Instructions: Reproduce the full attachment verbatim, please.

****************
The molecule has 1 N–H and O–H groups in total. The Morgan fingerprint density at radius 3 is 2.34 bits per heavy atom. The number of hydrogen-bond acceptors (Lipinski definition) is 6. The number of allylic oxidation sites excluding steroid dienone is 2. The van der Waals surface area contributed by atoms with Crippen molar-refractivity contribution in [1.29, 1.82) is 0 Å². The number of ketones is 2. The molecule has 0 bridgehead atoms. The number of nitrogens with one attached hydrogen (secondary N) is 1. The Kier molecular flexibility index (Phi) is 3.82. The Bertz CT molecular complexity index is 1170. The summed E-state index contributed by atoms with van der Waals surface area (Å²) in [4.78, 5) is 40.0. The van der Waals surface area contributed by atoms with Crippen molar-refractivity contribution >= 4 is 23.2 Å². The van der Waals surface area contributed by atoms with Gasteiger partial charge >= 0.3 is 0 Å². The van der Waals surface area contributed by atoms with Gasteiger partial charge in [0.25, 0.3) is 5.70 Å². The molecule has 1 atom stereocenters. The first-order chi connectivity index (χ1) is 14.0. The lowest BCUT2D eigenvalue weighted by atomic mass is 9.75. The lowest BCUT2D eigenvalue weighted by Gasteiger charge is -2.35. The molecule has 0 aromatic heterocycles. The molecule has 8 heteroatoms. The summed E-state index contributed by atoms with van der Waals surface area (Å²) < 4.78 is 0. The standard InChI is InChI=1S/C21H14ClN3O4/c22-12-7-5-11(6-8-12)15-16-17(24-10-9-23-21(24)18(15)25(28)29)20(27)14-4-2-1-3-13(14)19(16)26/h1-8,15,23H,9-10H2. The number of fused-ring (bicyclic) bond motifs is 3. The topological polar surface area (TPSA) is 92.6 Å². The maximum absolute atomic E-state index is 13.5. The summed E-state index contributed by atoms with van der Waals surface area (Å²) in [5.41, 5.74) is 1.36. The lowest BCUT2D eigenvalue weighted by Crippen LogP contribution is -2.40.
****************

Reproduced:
The molecule has 1 N–H and O–H groups in total. The Morgan fingerprint density at radius 3 is 2.34 bits per heavy atom. The number of hydrogen-bond acceptors (Lipinski definition) is 6. The number of allylic oxidation sites excluding steroid dienone is 2. The van der Waals surface area contributed by atoms with Crippen molar-refractivity contribution in [1.29, 1.82) is 0 Å². The number of ketones is 2. The molecule has 0 bridgehead atoms. The number of nitrogens with one attached hydrogen (secondary N) is 1. The Kier molecular flexibility index (Phi) is 3.82. The Bertz CT molecular complexity index is 1170. The summed E-state index contributed by atoms with van der Waals surface area (Å²) in [4.78, 5) is 40.0. The van der Waals surface area contributed by atoms with Crippen molar-refractivity contribution >= 4 is 23.2 Å². The van der Waals surface area contributed by atoms with Gasteiger partial charge >= 0.3 is 0 Å². The van der Waals surface area contributed by atoms with Gasteiger partial charge in [0.25, 0.3) is 5.70 Å². The molecule has 1 atom stereocenters. The first-order chi connectivity index (χ1) is 14.0. The lowest BCUT2D eigenvalue weighted by atomic mass is 9.75. The lowest BCUT2D eigenvalue weighted by Gasteiger charge is -2.35. The molecule has 0 aromatic heterocycles. The molecule has 8 heteroatoms. The summed E-state index contributed by atoms with van der Waals surface area (Å²) < 4.78 is 0. The standard InChI is InChI=1S/C21H14ClN3O4/c22-12-7-5-11(6-8-12)15-16-17(24-10-9-23-21(24)18(15)25(28)29)20(27)14-4-2-1-3-13(14)19(16)26/h1-8,15,23H,9-10H2. The number of fused-ring (bicyclic) bond motifs is 3. The topological polar surface area (TPSA) is 92.6 Å². The maximum absolute atomic E-state index is 13.5. The summed E-state index contributed by atoms with van der Waals surface area (Å²) in [5.41, 5.74) is 1.36. The lowest BCUT2D eigenvalue weighted by Crippen LogP contribution is -2.40.